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Socially Responsible Finance and Investing: Financial Institutions, Corporations, Investors, and Activists by John R. Nofsinger, H. Kent Baker

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CHAPTER 23

Performance Implications of SR Investing: Past versus Future

NADJA GUENSTER

Assistant Professor of Finance, Maastricht University

Visiting Faculty Fellow, University of California at Berkeley

INTRODUCTION

Traditional finance theory assumes that investors only care about the expected payoffs on their assets. Well-known asset pricing models such as the capital asset pricing model (CAPM) and its extensions, rest on this assumption. In contrast to this traditional view, many investors also care about other attributes of their asset holdings (Fama and French 2007). Probably the most prominent example of investor taste affecting portfolio choice is socially responsible or ethical investing. Socially responsible investors not only care about the financial return on their investment, but also are concerned about whether the companies in their portfolio act in line with their religious, ethical, and political values.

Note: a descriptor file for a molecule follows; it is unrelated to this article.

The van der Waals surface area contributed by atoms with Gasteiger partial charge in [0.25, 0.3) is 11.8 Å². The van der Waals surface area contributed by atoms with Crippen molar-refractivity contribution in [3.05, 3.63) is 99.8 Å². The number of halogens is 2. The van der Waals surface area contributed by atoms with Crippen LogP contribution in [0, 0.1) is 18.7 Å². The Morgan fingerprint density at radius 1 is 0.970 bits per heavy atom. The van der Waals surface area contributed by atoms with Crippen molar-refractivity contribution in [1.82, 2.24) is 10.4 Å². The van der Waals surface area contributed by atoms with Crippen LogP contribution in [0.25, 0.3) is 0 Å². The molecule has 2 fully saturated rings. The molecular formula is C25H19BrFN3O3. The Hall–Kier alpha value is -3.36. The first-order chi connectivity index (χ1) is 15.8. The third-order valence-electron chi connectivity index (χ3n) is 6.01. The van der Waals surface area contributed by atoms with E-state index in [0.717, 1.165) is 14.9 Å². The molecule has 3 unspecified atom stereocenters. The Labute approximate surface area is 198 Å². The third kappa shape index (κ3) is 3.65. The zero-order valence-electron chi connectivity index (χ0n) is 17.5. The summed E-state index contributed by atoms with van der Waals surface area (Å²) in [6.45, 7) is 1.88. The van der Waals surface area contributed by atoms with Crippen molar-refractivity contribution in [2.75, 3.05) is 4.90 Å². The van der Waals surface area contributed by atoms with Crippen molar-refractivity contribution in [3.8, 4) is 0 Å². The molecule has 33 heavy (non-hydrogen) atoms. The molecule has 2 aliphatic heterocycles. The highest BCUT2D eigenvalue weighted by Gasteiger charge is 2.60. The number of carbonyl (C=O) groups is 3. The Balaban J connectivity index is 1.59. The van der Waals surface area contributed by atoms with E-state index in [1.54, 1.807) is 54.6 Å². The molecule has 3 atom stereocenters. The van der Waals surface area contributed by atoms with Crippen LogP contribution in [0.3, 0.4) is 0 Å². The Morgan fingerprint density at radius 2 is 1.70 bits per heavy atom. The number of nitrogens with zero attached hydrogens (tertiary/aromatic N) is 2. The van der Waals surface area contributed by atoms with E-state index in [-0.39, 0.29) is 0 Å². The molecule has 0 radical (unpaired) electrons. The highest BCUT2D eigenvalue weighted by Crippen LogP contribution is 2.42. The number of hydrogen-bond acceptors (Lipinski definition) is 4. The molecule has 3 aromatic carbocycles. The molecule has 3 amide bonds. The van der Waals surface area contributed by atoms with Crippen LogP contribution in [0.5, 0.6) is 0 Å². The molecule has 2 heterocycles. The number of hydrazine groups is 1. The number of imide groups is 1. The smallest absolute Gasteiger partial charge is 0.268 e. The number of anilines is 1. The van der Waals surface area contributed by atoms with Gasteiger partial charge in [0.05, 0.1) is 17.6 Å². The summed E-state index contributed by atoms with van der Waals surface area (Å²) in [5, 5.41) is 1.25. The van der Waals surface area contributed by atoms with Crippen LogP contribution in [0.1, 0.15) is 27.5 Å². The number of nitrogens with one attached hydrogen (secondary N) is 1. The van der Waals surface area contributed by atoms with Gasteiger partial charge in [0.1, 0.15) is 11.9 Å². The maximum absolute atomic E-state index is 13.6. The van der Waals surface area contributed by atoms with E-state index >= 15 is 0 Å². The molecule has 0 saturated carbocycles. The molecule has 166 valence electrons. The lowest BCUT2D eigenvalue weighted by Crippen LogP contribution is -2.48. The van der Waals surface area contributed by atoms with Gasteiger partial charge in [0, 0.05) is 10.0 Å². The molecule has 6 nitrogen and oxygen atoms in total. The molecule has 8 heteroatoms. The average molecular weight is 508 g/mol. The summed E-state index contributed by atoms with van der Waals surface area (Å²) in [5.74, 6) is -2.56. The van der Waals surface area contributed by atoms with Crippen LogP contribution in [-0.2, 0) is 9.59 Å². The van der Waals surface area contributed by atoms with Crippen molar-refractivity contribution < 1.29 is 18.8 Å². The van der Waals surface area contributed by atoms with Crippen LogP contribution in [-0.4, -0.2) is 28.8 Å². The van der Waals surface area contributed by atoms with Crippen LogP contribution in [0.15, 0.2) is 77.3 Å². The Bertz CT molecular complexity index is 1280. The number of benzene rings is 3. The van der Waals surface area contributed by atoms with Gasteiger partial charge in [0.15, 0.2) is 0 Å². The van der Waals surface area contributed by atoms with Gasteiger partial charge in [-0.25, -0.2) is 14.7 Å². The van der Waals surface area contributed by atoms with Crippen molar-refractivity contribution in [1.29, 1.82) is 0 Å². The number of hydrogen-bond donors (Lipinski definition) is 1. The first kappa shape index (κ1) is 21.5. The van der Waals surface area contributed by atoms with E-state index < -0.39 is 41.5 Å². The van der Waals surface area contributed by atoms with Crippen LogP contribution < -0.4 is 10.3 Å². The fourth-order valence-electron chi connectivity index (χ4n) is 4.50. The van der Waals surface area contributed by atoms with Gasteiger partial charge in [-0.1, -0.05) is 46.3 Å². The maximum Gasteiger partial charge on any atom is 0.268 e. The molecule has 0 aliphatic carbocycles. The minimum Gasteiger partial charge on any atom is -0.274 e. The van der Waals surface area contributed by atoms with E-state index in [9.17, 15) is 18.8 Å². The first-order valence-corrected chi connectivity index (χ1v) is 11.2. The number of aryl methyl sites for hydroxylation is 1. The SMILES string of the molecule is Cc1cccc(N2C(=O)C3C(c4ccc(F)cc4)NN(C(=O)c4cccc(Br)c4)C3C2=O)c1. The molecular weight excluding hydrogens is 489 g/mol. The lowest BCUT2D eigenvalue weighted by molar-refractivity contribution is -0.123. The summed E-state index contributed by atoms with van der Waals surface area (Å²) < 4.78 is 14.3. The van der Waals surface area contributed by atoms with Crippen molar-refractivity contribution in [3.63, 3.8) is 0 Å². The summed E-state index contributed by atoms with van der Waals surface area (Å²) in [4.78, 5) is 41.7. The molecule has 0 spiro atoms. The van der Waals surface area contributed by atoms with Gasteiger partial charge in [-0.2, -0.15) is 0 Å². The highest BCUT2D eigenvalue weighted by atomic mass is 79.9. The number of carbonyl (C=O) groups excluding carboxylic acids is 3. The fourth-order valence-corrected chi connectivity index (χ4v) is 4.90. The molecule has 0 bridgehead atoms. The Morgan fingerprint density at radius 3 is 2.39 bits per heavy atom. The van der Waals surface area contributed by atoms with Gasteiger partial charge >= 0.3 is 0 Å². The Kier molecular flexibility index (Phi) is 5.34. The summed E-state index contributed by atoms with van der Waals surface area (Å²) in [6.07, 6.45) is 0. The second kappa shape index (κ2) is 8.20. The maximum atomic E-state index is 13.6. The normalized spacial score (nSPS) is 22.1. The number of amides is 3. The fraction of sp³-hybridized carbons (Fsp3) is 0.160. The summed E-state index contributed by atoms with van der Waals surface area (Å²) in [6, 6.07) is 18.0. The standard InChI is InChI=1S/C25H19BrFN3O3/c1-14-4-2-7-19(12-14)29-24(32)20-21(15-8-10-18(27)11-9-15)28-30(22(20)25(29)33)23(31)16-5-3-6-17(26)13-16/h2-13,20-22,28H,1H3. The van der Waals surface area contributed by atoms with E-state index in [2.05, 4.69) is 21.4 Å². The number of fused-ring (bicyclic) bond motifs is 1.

Socially responsible investing (SRI) has experienced tremendous growth over the last two decades. In the United States, SRI assets under management are currently $3.07 trillion of $25.2 trillion invested. Major institutional investors worldwide such as pension funds have started incorporating ethical principles in their portfolio selection process. As of April 2011, more than 850 investment institutions with assets under management of about US $25 trillion have signed the United Nations Principles for Responsible Investment (Principles for Responsible Investment ...

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